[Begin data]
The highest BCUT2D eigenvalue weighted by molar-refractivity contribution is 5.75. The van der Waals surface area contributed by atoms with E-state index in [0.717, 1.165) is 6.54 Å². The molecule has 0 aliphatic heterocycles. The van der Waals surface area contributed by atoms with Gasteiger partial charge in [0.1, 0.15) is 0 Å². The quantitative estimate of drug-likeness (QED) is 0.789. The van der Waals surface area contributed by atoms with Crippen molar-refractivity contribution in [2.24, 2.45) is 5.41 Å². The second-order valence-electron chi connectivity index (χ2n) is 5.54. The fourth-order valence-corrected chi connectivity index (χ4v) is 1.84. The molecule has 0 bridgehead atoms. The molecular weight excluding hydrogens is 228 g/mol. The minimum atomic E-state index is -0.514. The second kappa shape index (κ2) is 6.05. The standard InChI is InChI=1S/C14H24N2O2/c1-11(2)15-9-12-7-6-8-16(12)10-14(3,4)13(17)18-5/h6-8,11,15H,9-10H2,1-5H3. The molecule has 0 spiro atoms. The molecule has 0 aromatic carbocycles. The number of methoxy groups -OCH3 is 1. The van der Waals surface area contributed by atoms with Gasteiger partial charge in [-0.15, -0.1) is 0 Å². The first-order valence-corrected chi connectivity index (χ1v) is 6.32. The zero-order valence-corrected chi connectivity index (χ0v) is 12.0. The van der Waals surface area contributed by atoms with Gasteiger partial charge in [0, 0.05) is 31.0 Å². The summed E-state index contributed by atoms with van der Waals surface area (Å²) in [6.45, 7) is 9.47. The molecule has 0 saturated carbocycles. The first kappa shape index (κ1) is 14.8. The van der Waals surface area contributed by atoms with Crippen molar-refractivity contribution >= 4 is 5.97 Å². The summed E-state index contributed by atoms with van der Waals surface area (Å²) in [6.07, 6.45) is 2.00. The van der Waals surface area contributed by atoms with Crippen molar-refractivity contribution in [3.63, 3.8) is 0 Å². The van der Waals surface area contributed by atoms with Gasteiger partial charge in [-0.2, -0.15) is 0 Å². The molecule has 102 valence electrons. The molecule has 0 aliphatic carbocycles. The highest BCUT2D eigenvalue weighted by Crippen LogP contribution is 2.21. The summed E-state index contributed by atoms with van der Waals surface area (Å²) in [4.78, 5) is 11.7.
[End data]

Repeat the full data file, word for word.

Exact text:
The highest BCUT2D eigenvalue weighted by molar-refractivity contribution is 5.75. The van der Waals surface area contributed by atoms with E-state index in [0.717, 1.165) is 6.54 Å². The molecule has 0 aliphatic heterocycles. The van der Waals surface area contributed by atoms with Gasteiger partial charge in [0.1, 0.15) is 0 Å². The quantitative estimate of drug-likeness (QED) is 0.789. The van der Waals surface area contributed by atoms with Crippen molar-refractivity contribution in [2.24, 2.45) is 5.41 Å². The second-order valence-electron chi connectivity index (χ2n) is 5.54. The fourth-order valence-corrected chi connectivity index (χ4v) is 1.84. The molecule has 0 bridgehead atoms. The molecular weight excluding hydrogens is 228 g/mol. The minimum atomic E-state index is -0.514. The second kappa shape index (κ2) is 6.05. The standard InChI is InChI=1S/C14H24N2O2/c1-11(2)15-9-12-7-6-8-16(12)10-14(3,4)13(17)18-5/h6-8,11,15H,9-10H2,1-5H3. The molecule has 0 spiro atoms. The molecule has 0 aromatic carbocycles. The number of methoxy groups -OCH3 is 1. The van der Waals surface area contributed by atoms with Gasteiger partial charge in [-0.15, -0.1) is 0 Å². The first-order valence-corrected chi connectivity index (χ1v) is 6.32. The zero-order valence-corrected chi connectivity index (χ0v) is 12.0. The van der Waals surface area contributed by atoms with Gasteiger partial charge in [0, 0.05) is 31.0 Å². The summed E-state index contributed by atoms with van der Waals surface area (Å²) in [6.45, 7) is 9.47. The molecule has 0 saturated carbocycles. The first kappa shape index (κ1) is 14.8. The van der Waals surface area contributed by atoms with Crippen molar-refractivity contribution >= 4 is 5.97 Å². The summed E-state index contributed by atoms with van der Waals surface area (Å²) in [6.07, 6.45) is 2.00. The van der Waals surface area contributed by atoms with Crippen molar-refractivity contribution in [3.63, 3.8) is 0 Å². The van der Waals surface area contributed by atoms with Gasteiger partial charge in [-0.2, -0.15) is 0 Å². The molecule has 102 valence electrons. The molecule has 0 aliphatic carbocycles. The highest BCUT2D eigenvalue weighted by Crippen LogP contribution is 2.21. The summed E-state index contributed by atoms with van der Waals surface area (Å²) in [4.78, 5) is 11.7.